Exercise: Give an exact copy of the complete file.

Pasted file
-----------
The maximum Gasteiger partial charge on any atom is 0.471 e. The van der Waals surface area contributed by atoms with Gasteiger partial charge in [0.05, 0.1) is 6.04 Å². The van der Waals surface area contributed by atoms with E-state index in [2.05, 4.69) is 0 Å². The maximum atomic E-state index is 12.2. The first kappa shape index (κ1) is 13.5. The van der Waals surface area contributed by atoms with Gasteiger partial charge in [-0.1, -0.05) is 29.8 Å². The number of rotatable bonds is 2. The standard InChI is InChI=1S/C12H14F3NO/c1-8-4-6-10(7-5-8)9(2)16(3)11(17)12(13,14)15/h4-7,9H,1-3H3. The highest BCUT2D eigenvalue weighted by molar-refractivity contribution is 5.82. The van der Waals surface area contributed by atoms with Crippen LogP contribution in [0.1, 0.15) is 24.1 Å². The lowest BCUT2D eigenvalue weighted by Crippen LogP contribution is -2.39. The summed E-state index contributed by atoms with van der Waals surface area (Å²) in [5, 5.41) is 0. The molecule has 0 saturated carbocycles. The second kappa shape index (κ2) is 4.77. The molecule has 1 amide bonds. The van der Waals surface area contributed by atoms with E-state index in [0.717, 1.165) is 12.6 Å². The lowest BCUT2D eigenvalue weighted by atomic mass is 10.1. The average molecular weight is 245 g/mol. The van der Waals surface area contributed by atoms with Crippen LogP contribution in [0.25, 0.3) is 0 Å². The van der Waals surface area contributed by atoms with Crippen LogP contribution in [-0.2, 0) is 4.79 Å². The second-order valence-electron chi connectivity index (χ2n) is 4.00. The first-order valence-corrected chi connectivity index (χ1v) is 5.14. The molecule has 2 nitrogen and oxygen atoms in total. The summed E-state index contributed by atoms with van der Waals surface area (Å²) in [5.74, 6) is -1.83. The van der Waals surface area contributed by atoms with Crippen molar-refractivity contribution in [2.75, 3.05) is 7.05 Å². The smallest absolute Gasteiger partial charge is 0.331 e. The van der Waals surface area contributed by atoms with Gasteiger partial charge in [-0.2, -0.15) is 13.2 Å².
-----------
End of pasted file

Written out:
The maximum Gasteiger partial charge on any atom is 0.471 e. The van der Waals surface area contributed by atoms with Gasteiger partial charge in [0.05, 0.1) is 6.04 Å². The van der Waals surface area contributed by atoms with E-state index in [2.05, 4.69) is 0 Å². The maximum atomic E-state index is 12.2. The first kappa shape index (κ1) is 13.5. The van der Waals surface area contributed by atoms with Gasteiger partial charge in [-0.1, -0.05) is 29.8 Å². The number of rotatable bonds is 2. The standard InChI is InChI=1S/C12H14F3NO/c1-8-4-6-10(7-5-8)9(2)16(3)11(17)12(13,14)15/h4-7,9H,1-3H3. The highest BCUT2D eigenvalue weighted by molar-refractivity contribution is 5.82. The van der Waals surface area contributed by atoms with Crippen LogP contribution in [0.1, 0.15) is 24.1 Å². The lowest BCUT2D eigenvalue weighted by Crippen LogP contribution is -2.39. The summed E-state index contributed by atoms with van der Waals surface area (Å²) in [5, 5.41) is 0. The molecule has 0 saturated carbocycles. The second kappa shape index (κ2) is 4.77. The molecule has 1 amide bonds. The van der Waals surface area contributed by atoms with E-state index in [0.717, 1.165) is 12.6 Å². The lowest BCUT2D eigenvalue weighted by atomic mass is 10.1. The average molecular weight is 245 g/mol. The van der Waals surface area contributed by atoms with Crippen LogP contribution in [0.25, 0.3) is 0 Å². The van der Waals surface area contributed by atoms with Crippen LogP contribution in [-0.2, 0) is 4.79 Å². The second-order valence-electron chi connectivity index (χ2n) is 4.00. The first-order valence-corrected chi connectivity index (χ1v) is 5.14. The molecule has 2 nitrogen and oxygen atoms in total. The summed E-state index contributed by atoms with van der Waals surface area (Å²) in [5.74, 6) is -1.83. The van der Waals surface area contributed by atoms with Crippen molar-refractivity contribution in [2.75, 3.05) is 7.05 Å². The smallest absolute Gasteiger partial charge is 0.331 e. The van der Waals surface area contributed by atoms with Gasteiger partial charge in [-0.2, -0.15) is 13.2 Å².